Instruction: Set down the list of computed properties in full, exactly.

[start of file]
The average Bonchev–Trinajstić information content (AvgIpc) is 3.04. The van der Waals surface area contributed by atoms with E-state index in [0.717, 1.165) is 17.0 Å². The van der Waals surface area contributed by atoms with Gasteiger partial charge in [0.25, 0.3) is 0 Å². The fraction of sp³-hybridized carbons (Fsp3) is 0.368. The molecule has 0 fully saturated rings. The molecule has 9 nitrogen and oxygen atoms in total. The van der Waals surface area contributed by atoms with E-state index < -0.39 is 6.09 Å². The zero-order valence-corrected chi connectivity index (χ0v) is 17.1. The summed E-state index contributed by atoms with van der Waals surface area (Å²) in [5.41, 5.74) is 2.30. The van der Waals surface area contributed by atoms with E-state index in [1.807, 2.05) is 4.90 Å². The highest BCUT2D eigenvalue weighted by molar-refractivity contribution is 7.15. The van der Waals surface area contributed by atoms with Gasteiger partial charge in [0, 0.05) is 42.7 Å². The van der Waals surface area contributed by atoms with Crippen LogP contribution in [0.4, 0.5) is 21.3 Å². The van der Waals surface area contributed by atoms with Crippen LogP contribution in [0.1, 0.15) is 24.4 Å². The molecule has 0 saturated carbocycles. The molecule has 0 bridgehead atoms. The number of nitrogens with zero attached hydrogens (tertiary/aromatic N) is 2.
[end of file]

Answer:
The average Bonchev–Trinajstić information content (AvgIpc) is 3.04. The van der Waals surface area contributed by atoms with E-state index in [0.717, 1.165) is 17.0 Å². The van der Waals surface area contributed by atoms with Gasteiger partial charge in [0.25, 0.3) is 0 Å². The fraction of sp³-hybridized carbons (Fsp3) is 0.368. The molecule has 0 fully saturated rings. The molecule has 9 nitrogen and oxygen atoms in total. The van der Waals surface area contributed by atoms with E-state index < -0.39 is 6.09 Å². The zero-order valence-corrected chi connectivity index (χ0v) is 17.1. The summed E-state index contributed by atoms with van der Waals surface area (Å²) in [5.41, 5.74) is 2.30. The van der Waals surface area contributed by atoms with E-state index in [1.807, 2.05) is 4.90 Å². The highest BCUT2D eigenvalue weighted by molar-refractivity contribution is 7.15. The van der Waals surface area contributed by atoms with Gasteiger partial charge in [0, 0.05) is 42.7 Å². The van der Waals surface area contributed by atoms with Crippen LogP contribution in [0.4, 0.5) is 21.3 Å². The van der Waals surface area contributed by atoms with Crippen LogP contribution in [0.1, 0.15) is 24.4 Å². The molecule has 0 saturated carbocycles. The molecule has 0 bridgehead atoms. The number of nitrogens with zero attached hydrogens (tertiary/aromatic N) is 2.